This fig and walnut bread is aromatic and full of flavour. Who needs "raisin toast'?
Who remembers raisin toast?
During my high school years I ate it religiously at every morning recess.
Slathered in butter (or margarine more like it!) it provided the necessary sustenance to combat the long school day ahead.
Today I'm doing an “advanced” version of raisin bread.
Fig and walnut bread.
I was in a “bread mood" recently and wanted something special to indulge for a weekend brunch.
I love watching the process of flour, water and yeast transform into a living thing. And as much as I would like to say that waiting for dough to rise is "therapeutic" and "great for the soul" the reality is I'm a lot more impatient!
But it was all worth it in the end.
I experimented with a few different versions of this bread substituting dried cranberries and pecans and even using maple syrup to sweeten the dough.
There's a nice hit of cinnamon along with some ground cloves to bring it all together and I've used a combination of white and wholemeal spelt flours.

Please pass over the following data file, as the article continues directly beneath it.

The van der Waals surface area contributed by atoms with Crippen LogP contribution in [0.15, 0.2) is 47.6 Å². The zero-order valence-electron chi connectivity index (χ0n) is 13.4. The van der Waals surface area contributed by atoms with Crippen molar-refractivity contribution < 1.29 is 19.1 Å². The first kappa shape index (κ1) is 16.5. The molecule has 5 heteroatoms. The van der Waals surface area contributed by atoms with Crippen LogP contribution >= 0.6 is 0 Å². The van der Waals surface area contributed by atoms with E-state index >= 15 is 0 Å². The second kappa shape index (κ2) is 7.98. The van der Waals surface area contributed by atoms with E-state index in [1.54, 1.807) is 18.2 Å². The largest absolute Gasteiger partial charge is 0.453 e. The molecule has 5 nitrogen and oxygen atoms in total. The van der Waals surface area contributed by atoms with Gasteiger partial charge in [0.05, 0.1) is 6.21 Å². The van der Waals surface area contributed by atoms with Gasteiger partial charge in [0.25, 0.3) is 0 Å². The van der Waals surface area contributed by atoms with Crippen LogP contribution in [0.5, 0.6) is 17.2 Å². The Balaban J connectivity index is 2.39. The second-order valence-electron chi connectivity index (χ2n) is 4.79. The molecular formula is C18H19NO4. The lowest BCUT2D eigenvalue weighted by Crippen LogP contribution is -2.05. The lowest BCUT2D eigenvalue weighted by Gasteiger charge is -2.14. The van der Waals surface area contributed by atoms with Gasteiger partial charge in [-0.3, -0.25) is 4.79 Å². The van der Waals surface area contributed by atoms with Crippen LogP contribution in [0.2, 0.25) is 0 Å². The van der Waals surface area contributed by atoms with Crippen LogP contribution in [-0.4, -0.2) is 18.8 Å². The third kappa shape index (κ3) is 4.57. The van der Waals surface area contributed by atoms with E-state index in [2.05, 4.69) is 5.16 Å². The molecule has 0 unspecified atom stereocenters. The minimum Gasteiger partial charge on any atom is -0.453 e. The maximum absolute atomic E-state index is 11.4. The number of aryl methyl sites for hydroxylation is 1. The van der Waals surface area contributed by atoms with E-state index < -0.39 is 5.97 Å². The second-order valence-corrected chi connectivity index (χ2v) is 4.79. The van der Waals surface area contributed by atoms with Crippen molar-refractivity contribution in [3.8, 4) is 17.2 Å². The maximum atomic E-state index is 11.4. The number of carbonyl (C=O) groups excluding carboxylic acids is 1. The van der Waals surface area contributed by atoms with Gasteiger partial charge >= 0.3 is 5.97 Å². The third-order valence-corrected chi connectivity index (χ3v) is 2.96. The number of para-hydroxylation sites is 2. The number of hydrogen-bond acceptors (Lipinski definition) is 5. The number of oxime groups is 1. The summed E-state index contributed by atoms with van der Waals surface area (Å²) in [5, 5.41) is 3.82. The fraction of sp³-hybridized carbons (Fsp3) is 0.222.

It's a little dense and even though I didn't photograph it, it toasts beautifully.
If you have a few spare hours over the weekend I encourage you to have a go making this gorgeous fig and walnut bread.
Enjoy the weekend!
Fig And Walnut Bread
- 300 ml water, warm
- 7 g dry yeast
- 60 ml molasses, Greek grape molasses preferably (see second note)
- 350 g spelt flour, white
- 200 g spelt flour, wholemeal
- 1 ½ teaspoon ground cinnamon
- 1 pinch ground cloves
- 1 pinch sea salt
- 150 g dried figs, roughly chopped
- 100 g walnuts, roughly chopped
- Preheat your oven to 200 deg C and grease an 8.5″ x 5″ loaf tin and set aside.
- Combine the warm water with the yeast and molasses and set aside for 10 mins until the mixture is bubbling and frothing.
- In a large bowl combine the spelt flours, spices and salt. Make a well in the centre and add the frothy yeast mixture. Using your hands, mix until you have a sticky, yet pliable dough. (Use a little extra flour if necessary to bring it together). Place the dough back in the bowl, cover with plastic wrap and a kitchen towel and allow to rise for approx. 1 hour.
- Once doubled in size, add the figs and walnuts and proceed to knead the dough on a well-floured surface for 5-6 minutes. Place the dough in the baking tin and cook in the oven for 10 mins. Reduce the temperature to 180 deg C and cook for a further 30-35 mins until golden. (Tapping the base should also make a hollow sound).
- Allow the bread to cool completely on a wire rack before cutting and toasting.
This website provides approximate nutrition information for convenience and as a courtesy only. Nutrition data is gathered primarily from the USDA Food Composition Database, whenever available, or otherwise other online calculators.
© Souvlaki For the Soul